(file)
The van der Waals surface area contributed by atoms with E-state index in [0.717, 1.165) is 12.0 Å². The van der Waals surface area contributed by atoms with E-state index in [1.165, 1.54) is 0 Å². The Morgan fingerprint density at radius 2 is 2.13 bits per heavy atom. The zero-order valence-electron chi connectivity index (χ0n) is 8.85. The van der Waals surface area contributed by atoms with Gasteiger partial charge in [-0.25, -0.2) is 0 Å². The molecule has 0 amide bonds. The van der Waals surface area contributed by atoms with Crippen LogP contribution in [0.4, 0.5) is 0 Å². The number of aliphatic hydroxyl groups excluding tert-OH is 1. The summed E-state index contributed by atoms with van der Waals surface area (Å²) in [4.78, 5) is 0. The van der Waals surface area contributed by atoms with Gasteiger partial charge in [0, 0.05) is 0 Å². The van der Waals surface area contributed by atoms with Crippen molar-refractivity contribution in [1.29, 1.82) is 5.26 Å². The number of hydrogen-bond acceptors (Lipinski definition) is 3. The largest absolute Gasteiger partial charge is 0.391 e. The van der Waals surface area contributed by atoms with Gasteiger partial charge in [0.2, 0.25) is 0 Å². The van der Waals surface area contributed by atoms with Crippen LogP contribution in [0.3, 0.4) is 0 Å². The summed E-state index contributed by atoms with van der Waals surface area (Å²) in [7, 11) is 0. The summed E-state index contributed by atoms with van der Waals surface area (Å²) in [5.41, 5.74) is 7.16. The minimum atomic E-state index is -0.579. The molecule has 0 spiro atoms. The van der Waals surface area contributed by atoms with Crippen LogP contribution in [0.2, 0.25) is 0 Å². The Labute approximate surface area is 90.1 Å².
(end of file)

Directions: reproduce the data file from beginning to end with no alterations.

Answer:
The van der Waals surface area contributed by atoms with E-state index in [0.717, 1.165) is 12.0 Å². The van der Waals surface area contributed by atoms with E-state index in [1.165, 1.54) is 0 Å². The Morgan fingerprint density at radius 2 is 2.13 bits per heavy atom. The zero-order valence-electron chi connectivity index (χ0n) is 8.85. The van der Waals surface area contributed by atoms with Gasteiger partial charge in [-0.25, -0.2) is 0 Å². The molecule has 0 amide bonds. The van der Waals surface area contributed by atoms with Crippen LogP contribution in [0.4, 0.5) is 0 Å². The number of aliphatic hydroxyl groups excluding tert-OH is 1. The summed E-state index contributed by atoms with van der Waals surface area (Å²) in [4.78, 5) is 0. The van der Waals surface area contributed by atoms with Gasteiger partial charge in [0, 0.05) is 0 Å². The van der Waals surface area contributed by atoms with Crippen molar-refractivity contribution in [1.29, 1.82) is 5.26 Å². The number of hydrogen-bond acceptors (Lipinski definition) is 3. The largest absolute Gasteiger partial charge is 0.391 e. The van der Waals surface area contributed by atoms with Gasteiger partial charge in [0.2, 0.25) is 0 Å². The van der Waals surface area contributed by atoms with Crippen LogP contribution in [0.3, 0.4) is 0 Å². The summed E-state index contributed by atoms with van der Waals surface area (Å²) in [7, 11) is 0. The summed E-state index contributed by atoms with van der Waals surface area (Å²) in [5.41, 5.74) is 7.16. The minimum atomic E-state index is -0.579. The molecule has 0 spiro atoms. The van der Waals surface area contributed by atoms with Crippen LogP contribution in [0.2, 0.25) is 0 Å². The Labute approximate surface area is 90.1 Å².